Showtime’s ‘The Affair’ and How To Make A Nail-Biting Cliffhanger Without Violence

Dominic West and Ruth Wilson are the passionate leads of Showtime's risk-taking drama 'The Affair.'

Dominic West and Ruth Wilson are the passionate leads of Showtime’s risk-taking drama ‘The Affair.’

 

 

Most cliffhangers unfold with gunfire and varying body counts. Mainstream network television keeps the bloodletting, well, understandably mainstream. Relive the death of Chicago power attorney Will Gardner (Josh Charles) on the CBS drama The Good Wife to experience a shocking murder free of any splatter.

Shift to cable networks from FX to AMC and the cliffhangers make a gory pivot towards explosions and drugs in AMC’s recently wrapped Breaking Bad, explosions and more drugs in FX’s recently finished Sons of Anarchy, and explosions, limb tearing and just about every gory act of violence you can imagine in AMC’s The Walking Dead.

Co-creators Hagai Levi and Sarah Treem (HBO’s In Treatment) take a different path with their Showtime series The Affair, which concludes its brilliant, debut season December 21.

Granted, The Affair is an adult relationship drama; worlds apart from its sibling and lead-in Showtime series, Homeland, with its action and espionage thrills.

Levi and Treem want Showtime audiences to settle down after an hour’s worth of noisy spy games with Homeland lead character Carrie Mathison (Claire Danes). They deliver edge-of-your-seat excitement via raised eyebrows instead of raised weapons.

Over nine episodes, The Affair unfolds its story of troubled relationships with the aid of multiple versions of the titular affair and enough dueling flashbacks to please fans of Rashomon.

Noah Solloway (Dominic West), a Brooklyn high school teacher and author struggling for financial success with his sophomore novel, meets Alison Lockhart (Ruth Wilson), a working class Montauk native who catches Noah’s eye during a Solloway summer vacation.

Noah and Alison have different takes on their summertime romance down to the length of her waitress uniform. As their indiscretions multiple and reach Helen Solloway (Maura Tierney), Noah’s affluent and unsuspecting spouse, Levi and Treem do an impressive job building suspense and keeping audiences in a deep sense of wonder.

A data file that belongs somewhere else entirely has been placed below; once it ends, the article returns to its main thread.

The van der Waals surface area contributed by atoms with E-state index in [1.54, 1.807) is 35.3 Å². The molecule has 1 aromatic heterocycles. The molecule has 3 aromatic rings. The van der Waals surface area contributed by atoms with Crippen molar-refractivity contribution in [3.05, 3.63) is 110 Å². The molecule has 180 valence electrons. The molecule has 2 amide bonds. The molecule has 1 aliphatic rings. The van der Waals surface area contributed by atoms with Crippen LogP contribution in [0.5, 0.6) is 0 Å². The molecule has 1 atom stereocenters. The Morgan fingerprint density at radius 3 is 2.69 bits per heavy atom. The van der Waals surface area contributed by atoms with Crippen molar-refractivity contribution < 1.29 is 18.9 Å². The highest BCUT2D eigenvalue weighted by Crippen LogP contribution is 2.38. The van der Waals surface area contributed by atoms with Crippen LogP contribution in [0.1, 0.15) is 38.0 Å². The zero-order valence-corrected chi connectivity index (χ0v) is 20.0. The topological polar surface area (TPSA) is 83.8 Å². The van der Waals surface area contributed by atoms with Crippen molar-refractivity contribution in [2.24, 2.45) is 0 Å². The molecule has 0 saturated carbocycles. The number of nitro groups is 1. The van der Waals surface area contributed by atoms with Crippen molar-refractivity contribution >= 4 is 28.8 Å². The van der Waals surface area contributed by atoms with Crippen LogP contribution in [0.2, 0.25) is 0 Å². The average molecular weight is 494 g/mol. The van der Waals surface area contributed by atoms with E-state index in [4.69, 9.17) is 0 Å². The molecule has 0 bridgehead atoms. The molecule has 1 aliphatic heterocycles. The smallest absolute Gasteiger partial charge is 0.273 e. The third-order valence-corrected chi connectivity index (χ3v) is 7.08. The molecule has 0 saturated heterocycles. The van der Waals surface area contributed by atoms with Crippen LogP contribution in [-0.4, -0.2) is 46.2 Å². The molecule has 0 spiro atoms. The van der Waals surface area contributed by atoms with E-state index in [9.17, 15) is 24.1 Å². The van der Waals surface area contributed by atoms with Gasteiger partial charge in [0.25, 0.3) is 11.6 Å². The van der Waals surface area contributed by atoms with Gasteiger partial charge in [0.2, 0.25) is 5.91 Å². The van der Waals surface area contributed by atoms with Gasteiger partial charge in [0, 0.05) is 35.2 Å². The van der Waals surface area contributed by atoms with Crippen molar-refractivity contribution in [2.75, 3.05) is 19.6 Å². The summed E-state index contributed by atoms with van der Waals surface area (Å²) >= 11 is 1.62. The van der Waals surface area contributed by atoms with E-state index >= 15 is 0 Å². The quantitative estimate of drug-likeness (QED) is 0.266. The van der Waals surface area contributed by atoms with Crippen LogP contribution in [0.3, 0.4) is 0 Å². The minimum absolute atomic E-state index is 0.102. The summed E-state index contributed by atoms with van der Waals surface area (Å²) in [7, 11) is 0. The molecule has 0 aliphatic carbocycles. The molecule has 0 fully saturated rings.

Maybe, I’m just speaking for myself when I confess that I don’t know exactly what’s going to happen to Noah, Alison, Helen or Alison’s husband Cole Lockhart (Joshua Jackson).

Lots of award attention for The Affair including Golden Globe nominations for Best TV Series, Drama, West for Best Actor in a TV Series, Drama, and Wilson, Best Actress in a TV Series, Drama.

West, Wilson and Tierney are worthy of the praise and attention and there’s no doubt that The Affair is a performance-driven series. Yet, for me, what I love about the show and what makes it different from other cable dramas from Banshee to True Detective is its commitment to surprising audiences with affairs of the heart instead of some blood trail.

Sure, there’s a crime tucked behind the sweaty sex but it remains firmly in the backdrop. After all, The Affair isn’t True Detective despite a police detective driving the story through multiple interviews of Noah and Alison about the death of someone they both know.

Of course, Sunday’s season finale will have to deliver another cliffhanger, one hopefully true to the spirit of the season. After being renewed for a second season by Showtime in early November, Levi, Treem and the rest of their production team have to generate enough suspense to keep audiences on edge for Season Two.

That moment, those season-closing scenes, will turn out to be the most important cliffhanger of all and the closing image that determines just how risky The Affair wants to be.

The Affair airs 9 p.m. EST on Sunday nights on Showtime Networks and Showtime Anytime.

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